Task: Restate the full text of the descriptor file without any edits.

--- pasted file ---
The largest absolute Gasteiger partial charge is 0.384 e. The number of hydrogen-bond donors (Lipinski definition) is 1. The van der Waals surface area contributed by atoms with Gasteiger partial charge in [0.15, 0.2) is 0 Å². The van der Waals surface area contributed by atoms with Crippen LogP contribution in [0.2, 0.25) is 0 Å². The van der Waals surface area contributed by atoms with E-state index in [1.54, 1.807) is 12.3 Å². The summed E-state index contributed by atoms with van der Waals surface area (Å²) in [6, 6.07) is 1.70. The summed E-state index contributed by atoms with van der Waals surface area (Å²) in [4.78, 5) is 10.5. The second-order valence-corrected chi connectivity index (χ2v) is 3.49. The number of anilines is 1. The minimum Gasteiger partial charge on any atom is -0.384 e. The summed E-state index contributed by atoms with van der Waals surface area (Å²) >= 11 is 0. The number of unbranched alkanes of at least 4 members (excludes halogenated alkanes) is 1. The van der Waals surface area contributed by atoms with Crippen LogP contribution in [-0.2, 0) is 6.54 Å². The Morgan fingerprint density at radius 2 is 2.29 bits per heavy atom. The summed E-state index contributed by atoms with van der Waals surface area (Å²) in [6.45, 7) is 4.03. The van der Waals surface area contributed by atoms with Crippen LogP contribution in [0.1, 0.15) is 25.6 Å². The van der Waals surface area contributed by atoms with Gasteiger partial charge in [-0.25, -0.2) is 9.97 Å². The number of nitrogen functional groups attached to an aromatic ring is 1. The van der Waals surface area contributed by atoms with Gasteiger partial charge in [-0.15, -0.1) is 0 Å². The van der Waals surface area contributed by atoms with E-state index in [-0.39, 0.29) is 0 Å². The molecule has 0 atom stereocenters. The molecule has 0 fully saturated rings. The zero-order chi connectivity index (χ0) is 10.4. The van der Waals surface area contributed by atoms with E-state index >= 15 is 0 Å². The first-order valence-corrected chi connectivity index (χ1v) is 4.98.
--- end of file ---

The largest absolute Gasteiger partial charge is 0.384 e. The number of hydrogen-bond donors (Lipinski definition) is 1. The van der Waals surface area contributed by atoms with Gasteiger partial charge in [0.15, 0.2) is 0 Å². The van der Waals surface area contributed by atoms with Crippen LogP contribution in [0.2, 0.25) is 0 Å². The van der Waals surface area contributed by atoms with E-state index in [1.54, 1.807) is 12.3 Å². The summed E-state index contributed by atoms with van der Waals surface area (Å²) in [6, 6.07) is 1.70. The summed E-state index contributed by atoms with van der Waals surface area (Å²) in [4.78, 5) is 10.5. The second-order valence-corrected chi connectivity index (χ2v) is 3.49. The number of anilines is 1. The minimum Gasteiger partial charge on any atom is -0.384 e. The summed E-state index contributed by atoms with van der Waals surface area (Å²) >= 11 is 0. The number of unbranched alkanes of at least 4 members (excludes halogenated alkanes) is 1. The van der Waals surface area contributed by atoms with Crippen LogP contribution in [-0.2, 0) is 6.54 Å². The Morgan fingerprint density at radius 2 is 2.29 bits per heavy atom. The summed E-state index contributed by atoms with van der Waals surface area (Å²) in [6.45, 7) is 4.03. The van der Waals surface area contributed by atoms with Crippen LogP contribution in [0.1, 0.15) is 25.6 Å². The van der Waals surface area contributed by atoms with Gasteiger partial charge in [-0.25, -0.2) is 9.97 Å². The number of nitrogen functional groups attached to an aromatic ring is 1. The van der Waals surface area contributed by atoms with Gasteiger partial charge in [-0.15, -0.1) is 0 Å². The van der Waals surface area contributed by atoms with E-state index in [-0.39, 0.29) is 0 Å². The molecule has 0 atom stereocenters. The molecule has 0 fully saturated rings. The zero-order chi connectivity index (χ0) is 10.4. The van der Waals surface area contributed by atoms with E-state index >= 15 is 0 Å². The first-order valence-corrected chi connectivity index (χ1v) is 4.98.